Last weekend a fleet of 15 entrants sailed all night in the ORCV Overnight Challenge on Port Phillip Bay. “A race that offered a bit of everything, in perfect conditions” commented Andrew Neeson, skipper of Runnalls 39 “Jaffa and overall winner…
The yacht club challenge circuit points west in the fall toward San Diego Yacht Club’s Sir Thomas Lipton Challenge Cup. Attracting top teams across the USA, the round-robin format in J/105s held within San Diego Bay on October 28-30 in San Diego, CA.
“Planning for this signature regatta has been going on since January and I couldn’t be more excited about the 107th running of the Lipton Cup that dates back to 1904,” noted event chair JR Young, and while SDYC owns sets of sails dedicated to the event, Young relies on local owners to donate their boats, and a volunteer army to look after them.
Eleven teams are registered from yacht clubs east to west for three-days of racing. Some novice to the Lipton Cup, and some experienced, all skippers were selected by their home club to best represent them on (and off) the water.
American Yacht Club – Skipper Dwight Greenhouse
California Yacht Club – Skipper Will Peterson
Chicago Yacht Club – Skipper Will Holz
Coronado Yacht Club – Skipper Scott Harris
Del Rey Yacht Club – Skipper Chris Weis
Long Beach Yacht Club – Skipper Keith Ives
Newport Harbor Yacht Club – Skipper Justin Law
New York Yacht Club – Skipper Peter Levesque
San Diego Yacht Club – Skipper Tyler Sinks
San Francisco Yacht Club – Skipper Shawn Bennett
Storm Trysail Club – Skipper Bill Zartler
James Gilbert Hokanson, better known as “Hokie” to many, passed away peacefully September 14, 2022 in his Fallbrook, CA residence with family by his side. He was 91 years of age.
After his Coast Guard service, his career as a Culver City police officer, and running his business Hokanson’s Sails for over 35 years, Jim and his wife Phyllis built their retirement home in Fallbrook. Jim and Phyllis were together over 70 years and shared a lifetime of love.
Born in Minnesota, he moved to California as a child. His love affair with the sea began at an early age and he became a master yachtsman well known in the sail racing and sail making industry. When he retired, he became a farmer tending to his avocado grove in Fallbrook. He was an integral part of his neighborhood and will be deeply missed.
Jim is survived by his wife Phyllis and his children Pamela Bounds and her husband James Bounds, his son Ty Hokanson, his grandchildren Brady and Paige, and his nephew Pete Millikin.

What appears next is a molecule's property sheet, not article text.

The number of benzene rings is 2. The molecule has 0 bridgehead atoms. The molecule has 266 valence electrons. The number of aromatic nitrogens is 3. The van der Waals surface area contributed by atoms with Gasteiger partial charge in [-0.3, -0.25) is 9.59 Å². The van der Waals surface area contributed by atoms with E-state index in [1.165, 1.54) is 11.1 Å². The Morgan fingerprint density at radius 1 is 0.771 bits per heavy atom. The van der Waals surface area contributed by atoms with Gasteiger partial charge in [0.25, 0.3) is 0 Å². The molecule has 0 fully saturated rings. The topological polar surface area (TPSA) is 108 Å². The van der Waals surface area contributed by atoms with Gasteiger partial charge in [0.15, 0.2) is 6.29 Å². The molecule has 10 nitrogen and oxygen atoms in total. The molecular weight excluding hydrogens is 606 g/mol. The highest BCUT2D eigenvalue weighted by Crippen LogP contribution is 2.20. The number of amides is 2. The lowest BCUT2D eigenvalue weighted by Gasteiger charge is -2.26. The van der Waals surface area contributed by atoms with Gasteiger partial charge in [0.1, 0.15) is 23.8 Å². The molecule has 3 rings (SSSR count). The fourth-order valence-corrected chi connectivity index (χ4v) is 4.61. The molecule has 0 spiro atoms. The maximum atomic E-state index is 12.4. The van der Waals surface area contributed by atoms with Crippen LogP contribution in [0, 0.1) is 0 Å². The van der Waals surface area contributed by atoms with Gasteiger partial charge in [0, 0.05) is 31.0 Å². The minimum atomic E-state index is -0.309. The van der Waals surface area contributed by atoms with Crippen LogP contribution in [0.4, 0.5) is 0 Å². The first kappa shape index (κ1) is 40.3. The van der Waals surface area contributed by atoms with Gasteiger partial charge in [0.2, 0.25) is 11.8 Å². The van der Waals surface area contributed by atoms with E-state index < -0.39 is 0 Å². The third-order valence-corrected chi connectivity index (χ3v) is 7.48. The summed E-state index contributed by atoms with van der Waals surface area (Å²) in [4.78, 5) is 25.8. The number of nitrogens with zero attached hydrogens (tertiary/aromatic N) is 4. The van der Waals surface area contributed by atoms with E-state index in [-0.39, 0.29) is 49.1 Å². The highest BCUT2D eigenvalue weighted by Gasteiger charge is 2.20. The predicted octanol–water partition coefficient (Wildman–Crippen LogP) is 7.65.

It is one thing to have canting keel and water ballasted boats racing against fixed keel designs, but ‘Maxi week’ at 2022 Les Voiles de Saint-Tropez is taking it to the next level (of madness?) by permitting the entry of Roberto Lacorte’s fully foiling 60-foot maxi FlyingNikka.
Unlike FlyingNikka’s first event at 2022 Maxi Yacht Rolex Cup, where the radical boat was placed in a special division in which there were no other entries, her second event in Saint-Tropez will be starting in Division 1 alongside luxury sailing yachts nearly twice her size and well matched with each other… but markedly slower than the foiler.
It is notable the highly refined maxi racing yachts are in Division 2… did they protest the notion of racing against something so different? Their ratings aren’t that much different than the stately yachts in Division 1 which will have to contend with this anomaly.
Racing in France takes place October 4-8 (layday on the 6th), organized by the Société Nautique de Saint-Tropez in conjunction with the International Maxi Association…
We didn’t get off on the right foot sailing into Hawaii. It was our own fault, of course. We should have known better. It’s never a good idea to assume that just because procedures were a certain way one year, they will be the same the next. It was an especially bad idea given the world was still in the middle of the Covid-19 pandemic. Nonetheless, “Go away!” shouted through a megaphone, didn’t seem like the most constructive way of handling the situation.
Not to say my husband, Seth, and I was entirely surprised. Having lived in the islands for a number of years now, we knew sailors often don’t get much of an aloha from the authorities in this part of the world. We also knew the reasons for this attitude, having heard the stories of sailors being polluters, creating eyesores both above the surface and sewage below, as well as sailors who contribute nothing to the economy while making use of the state’s infrastructure and paying no taxes. Then there are that handful of entitled cruisers who have behaved rudely to local officials over the years, sealing the deal, as it were. The result is a kind of official obstruction to sailing here, as well as poor services for boaters, both local and transient, which is a shame. Hawaii has one of the greatest seafaring histories in the world, and yet it’s very difficult even for locals to cruise the islands. One of our good friends—a Native Hawaiian, no less—was recently run out of an anchorage on the island of Lana`i with no reason given. The official antagonism toward cruisers is all the more bizarre because the rest of the people who live here don’t seem hostile to sailors at all.
Knowing all this, and despite being Hawaiian residents, Seth and I had decided against sailing directly home when we’d left North America aboard our cold-molded sloop, Celeste, deciding instead to sail to French Polynesia—an area we had both wanted to go back to ever since our circumnavigation a dozen years earlier…